Adorable98
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#1
Report Thread starter 5 years ago
#1
So SO2 has 2 bonding pairs and 1 non-bonding pair! So 3 pairs in total!

So it's 120 - 2.5 = 117.5o but why is it 120o ?!
I don't get the explanation about the extra repulsion thing in this case!

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Like water for instance it has 2 bonding pairs and 2 non-bonding pairs, so 4 pairs in total!
109.5-(2.5x2)= 104.5o which is right!
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username1426305
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#2
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This is because the extra repulsion you get from the double bond cancels out the the lone pair repulsion
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Adorable98
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#3
Report Thread starter 5 years ago
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(Original post by ThatMadClown)
This is because the extra repulsion you get from the double bond cancels out the the lone pair repulsion
Yeah, but why wouldn't that be the same case with O=C=O ? It's 180 but wouldn't there be more rupilsion?!
The book says that double bonds must be treated the same as single bonds so why isn't that the same case with SO2?!
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RMNDK
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(Original post by Adorable98)
Yeah, but why wouldn't that be the same case with O=C=O ? It's 180 but wouldn't there be more rupilsion?!
The book says that double bonds must be treated the same as single bonds so why isn't that the same case with SO2?!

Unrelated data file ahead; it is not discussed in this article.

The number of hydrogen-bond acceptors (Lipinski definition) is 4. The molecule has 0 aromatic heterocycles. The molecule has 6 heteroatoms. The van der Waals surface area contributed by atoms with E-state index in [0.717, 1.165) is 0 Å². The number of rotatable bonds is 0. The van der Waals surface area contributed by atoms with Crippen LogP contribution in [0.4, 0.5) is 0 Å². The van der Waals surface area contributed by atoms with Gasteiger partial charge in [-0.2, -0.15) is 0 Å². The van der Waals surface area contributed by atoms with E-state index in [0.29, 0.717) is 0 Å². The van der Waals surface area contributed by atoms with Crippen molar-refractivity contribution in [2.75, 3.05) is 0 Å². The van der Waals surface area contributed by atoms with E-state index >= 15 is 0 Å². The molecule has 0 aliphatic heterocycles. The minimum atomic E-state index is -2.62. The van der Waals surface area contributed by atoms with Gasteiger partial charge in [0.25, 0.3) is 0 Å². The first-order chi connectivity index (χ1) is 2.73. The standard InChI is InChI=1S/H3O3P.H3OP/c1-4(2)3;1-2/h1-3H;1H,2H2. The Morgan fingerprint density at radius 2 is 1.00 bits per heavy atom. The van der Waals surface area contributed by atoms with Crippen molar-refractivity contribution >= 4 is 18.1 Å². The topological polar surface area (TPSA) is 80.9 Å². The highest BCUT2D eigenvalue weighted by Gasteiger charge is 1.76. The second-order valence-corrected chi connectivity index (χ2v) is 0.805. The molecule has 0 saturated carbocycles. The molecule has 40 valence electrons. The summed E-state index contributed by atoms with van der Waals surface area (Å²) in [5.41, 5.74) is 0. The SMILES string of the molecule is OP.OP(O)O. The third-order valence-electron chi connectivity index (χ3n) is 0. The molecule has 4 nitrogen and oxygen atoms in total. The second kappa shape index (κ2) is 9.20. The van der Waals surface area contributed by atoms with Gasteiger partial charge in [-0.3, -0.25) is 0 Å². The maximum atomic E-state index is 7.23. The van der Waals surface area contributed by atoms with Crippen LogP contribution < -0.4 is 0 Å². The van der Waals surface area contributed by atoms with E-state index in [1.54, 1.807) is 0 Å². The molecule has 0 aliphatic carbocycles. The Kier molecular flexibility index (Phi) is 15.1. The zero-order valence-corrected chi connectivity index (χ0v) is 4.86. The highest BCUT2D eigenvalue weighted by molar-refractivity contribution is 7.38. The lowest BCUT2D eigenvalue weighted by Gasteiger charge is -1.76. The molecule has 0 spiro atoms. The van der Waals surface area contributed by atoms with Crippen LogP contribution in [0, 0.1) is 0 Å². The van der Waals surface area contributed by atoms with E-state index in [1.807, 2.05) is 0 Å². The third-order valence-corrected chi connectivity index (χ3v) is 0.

Because carbon only has 4 valence electrons.
There are no additional lone pairs of electrons after it makes its bonds with oxygen.
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Adorable98
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#5
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(Original post by RMNDK)
Because carbon only has 4 valence electrons.
There are no additional lone pairs of electrons after it makes its bonds with oxygen.
I see! Thanks!
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thealchemist666
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You must remember that due to the 'shape' of pi bonds, the p-orbital overlap is above and below the plane and does NOT affect the shape of the molecule/ion. Thus, SO2 has 3 electron pairs around the sulfur atom; two are bonding and one is a lone pair. The lp repels the bp more so the bond angle is about 120 deg. Two lp as in H2O would reduce the BOND ANGLE EVEN MORE.The explanation above about the electron density of the double bonds canceling out is absolutely rubbishTHE ALCHEMISTDoc Dickson
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Adorable98
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#7
Report Thread starter 8 months ago
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(Original post by thealchemist666)
You must remember that due to the 'shape' of pi bonds, the p-orbital overlap is above and below the plane and does NOT affect the shape of the molecule/ion. Thus, SO2 has 3 electron pairs around the sulfur atom; two are bonding and one is a lone pair. The lp repels the bp more so the bond angle is about 120 deg. Two lp as in H2O would reduce the BOND ANGLE EVEN MORE.The explanation above about the electron density of the double bonds canceling out is absolutely rubbishTHE ALCHEMISTDoc Dickson
Loool, I made this thread 4 years ago but thanks anyways
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